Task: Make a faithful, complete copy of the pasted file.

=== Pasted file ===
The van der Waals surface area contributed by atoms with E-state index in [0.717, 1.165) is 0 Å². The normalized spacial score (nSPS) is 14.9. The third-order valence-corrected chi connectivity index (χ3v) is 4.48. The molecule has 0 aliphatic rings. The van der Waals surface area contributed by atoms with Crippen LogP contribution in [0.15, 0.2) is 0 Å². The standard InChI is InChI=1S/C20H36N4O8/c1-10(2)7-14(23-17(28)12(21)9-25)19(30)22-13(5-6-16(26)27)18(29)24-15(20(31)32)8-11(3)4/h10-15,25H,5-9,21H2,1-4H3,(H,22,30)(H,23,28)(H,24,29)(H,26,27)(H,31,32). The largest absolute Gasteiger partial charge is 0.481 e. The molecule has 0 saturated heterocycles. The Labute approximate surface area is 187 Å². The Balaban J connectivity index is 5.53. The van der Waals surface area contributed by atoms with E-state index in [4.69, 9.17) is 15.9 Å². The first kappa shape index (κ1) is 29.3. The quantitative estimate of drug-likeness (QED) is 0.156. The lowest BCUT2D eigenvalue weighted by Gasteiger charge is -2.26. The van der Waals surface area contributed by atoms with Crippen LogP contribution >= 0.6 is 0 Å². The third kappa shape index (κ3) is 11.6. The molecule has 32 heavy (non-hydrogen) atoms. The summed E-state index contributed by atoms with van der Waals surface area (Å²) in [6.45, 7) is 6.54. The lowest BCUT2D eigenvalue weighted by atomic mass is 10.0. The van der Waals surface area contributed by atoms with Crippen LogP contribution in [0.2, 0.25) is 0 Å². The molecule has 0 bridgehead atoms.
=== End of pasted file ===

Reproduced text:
The van der Waals surface area contributed by atoms with E-state index in [0.717, 1.165) is 0 Å². The normalized spacial score (nSPS) is 14.9. The third-order valence-corrected chi connectivity index (χ3v) is 4.48. The molecule has 0 aliphatic rings. The van der Waals surface area contributed by atoms with Crippen LogP contribution in [0.15, 0.2) is 0 Å². The standard InChI is InChI=1S/C20H36N4O8/c1-10(2)7-14(23-17(28)12(21)9-25)19(30)22-13(5-6-16(26)27)18(29)24-15(20(31)32)8-11(3)4/h10-15,25H,5-9,21H2,1-4H3,(H,22,30)(H,23,28)(H,24,29)(H,26,27)(H,31,32). The largest absolute Gasteiger partial charge is 0.481 e. The molecule has 0 saturated heterocycles. The Labute approximate surface area is 187 Å². The Balaban J connectivity index is 5.53. The van der Waals surface area contributed by atoms with E-state index in [4.69, 9.17) is 15.9 Å². The first kappa shape index (κ1) is 29.3. The quantitative estimate of drug-likeness (QED) is 0.156. The lowest BCUT2D eigenvalue weighted by Gasteiger charge is -2.26. The van der Waals surface area contributed by atoms with Crippen LogP contribution >= 0.6 is 0 Å². The third kappa shape index (κ3) is 11.6. The molecule has 32 heavy (non-hydrogen) atoms. The summed E-state index contributed by atoms with van der Waals surface area (Å²) in [6.45, 7) is 6.54. The lowest BCUT2D eigenvalue weighted by atomic mass is 10.0. The van der Waals surface area contributed by atoms with Crippen LogP contribution in [0.2, 0.25) is 0 Å². The molecule has 0 bridgehead atoms.